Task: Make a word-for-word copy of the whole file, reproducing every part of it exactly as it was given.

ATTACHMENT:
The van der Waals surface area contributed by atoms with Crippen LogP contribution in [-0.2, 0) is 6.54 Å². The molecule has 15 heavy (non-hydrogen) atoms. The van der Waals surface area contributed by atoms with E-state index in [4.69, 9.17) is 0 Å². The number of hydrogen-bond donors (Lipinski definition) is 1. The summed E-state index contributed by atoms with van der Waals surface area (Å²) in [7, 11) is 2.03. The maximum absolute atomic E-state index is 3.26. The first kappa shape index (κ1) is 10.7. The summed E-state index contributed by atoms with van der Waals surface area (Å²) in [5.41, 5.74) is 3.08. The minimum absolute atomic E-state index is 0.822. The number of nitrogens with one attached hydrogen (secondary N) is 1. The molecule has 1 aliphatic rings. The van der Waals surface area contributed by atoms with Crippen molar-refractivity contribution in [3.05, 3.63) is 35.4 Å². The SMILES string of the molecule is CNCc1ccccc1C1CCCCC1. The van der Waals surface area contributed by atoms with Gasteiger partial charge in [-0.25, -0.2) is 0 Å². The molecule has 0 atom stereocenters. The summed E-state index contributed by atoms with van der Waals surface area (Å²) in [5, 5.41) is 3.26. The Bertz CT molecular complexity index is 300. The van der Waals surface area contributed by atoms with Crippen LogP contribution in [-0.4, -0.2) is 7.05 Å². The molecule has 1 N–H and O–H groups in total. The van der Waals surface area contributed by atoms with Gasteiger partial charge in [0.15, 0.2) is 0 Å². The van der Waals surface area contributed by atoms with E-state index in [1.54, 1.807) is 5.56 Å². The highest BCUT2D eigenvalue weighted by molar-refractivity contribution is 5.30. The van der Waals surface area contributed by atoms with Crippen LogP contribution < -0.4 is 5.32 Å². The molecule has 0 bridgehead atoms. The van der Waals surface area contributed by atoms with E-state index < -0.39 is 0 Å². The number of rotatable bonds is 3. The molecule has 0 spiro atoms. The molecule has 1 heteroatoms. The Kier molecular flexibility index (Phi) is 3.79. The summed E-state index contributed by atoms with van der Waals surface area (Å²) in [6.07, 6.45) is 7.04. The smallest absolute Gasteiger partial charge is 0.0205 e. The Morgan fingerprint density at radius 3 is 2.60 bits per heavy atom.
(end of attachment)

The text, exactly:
The van der Waals surface area contributed by atoms with Crippen LogP contribution in [-0.2, 0) is 6.54 Å². The molecule has 15 heavy (non-hydrogen) atoms. The van der Waals surface area contributed by atoms with E-state index in [4.69, 9.17) is 0 Å². The number of hydrogen-bond donors (Lipinski definition) is 1. The summed E-state index contributed by atoms with van der Waals surface area (Å²) in [7, 11) is 2.03. The maximum absolute atomic E-state index is 3.26. The first kappa shape index (κ1) is 10.7. The summed E-state index contributed by atoms with van der Waals surface area (Å²) in [5.41, 5.74) is 3.08. The minimum absolute atomic E-state index is 0.822. The number of nitrogens with one attached hydrogen (secondary N) is 1. The molecule has 1 aliphatic rings. The van der Waals surface area contributed by atoms with Crippen molar-refractivity contribution in [3.05, 3.63) is 35.4 Å². The SMILES string of the molecule is CNCc1ccccc1C1CCCCC1. The van der Waals surface area contributed by atoms with Gasteiger partial charge in [-0.25, -0.2) is 0 Å². The molecule has 0 atom stereocenters. The summed E-state index contributed by atoms with van der Waals surface area (Å²) in [5, 5.41) is 3.26. The Bertz CT molecular complexity index is 300. The van der Waals surface area contributed by atoms with Crippen LogP contribution in [-0.4, -0.2) is 7.05 Å². The molecule has 1 N–H and O–H groups in total. The van der Waals surface area contributed by atoms with Gasteiger partial charge in [0.15, 0.2) is 0 Å². The van der Waals surface area contributed by atoms with E-state index in [1.54, 1.807) is 5.56 Å². The highest BCUT2D eigenvalue weighted by molar-refractivity contribution is 5.30. The van der Waals surface area contributed by atoms with Crippen LogP contribution < -0.4 is 5.32 Å². The molecule has 0 bridgehead atoms. The van der Waals surface area contributed by atoms with E-state index < -0.39 is 0 Å². The number of rotatable bonds is 3. The molecule has 0 spiro atoms. The molecule has 1 heteroatoms. The Kier molecular flexibility index (Phi) is 3.79. The summed E-state index contributed by atoms with van der Waals surface area (Å²) in [6.07, 6.45) is 7.04. The smallest absolute Gasteiger partial charge is 0.0205 e. The Morgan fingerprint density at radius 3 is 2.60 bits per heavy atom.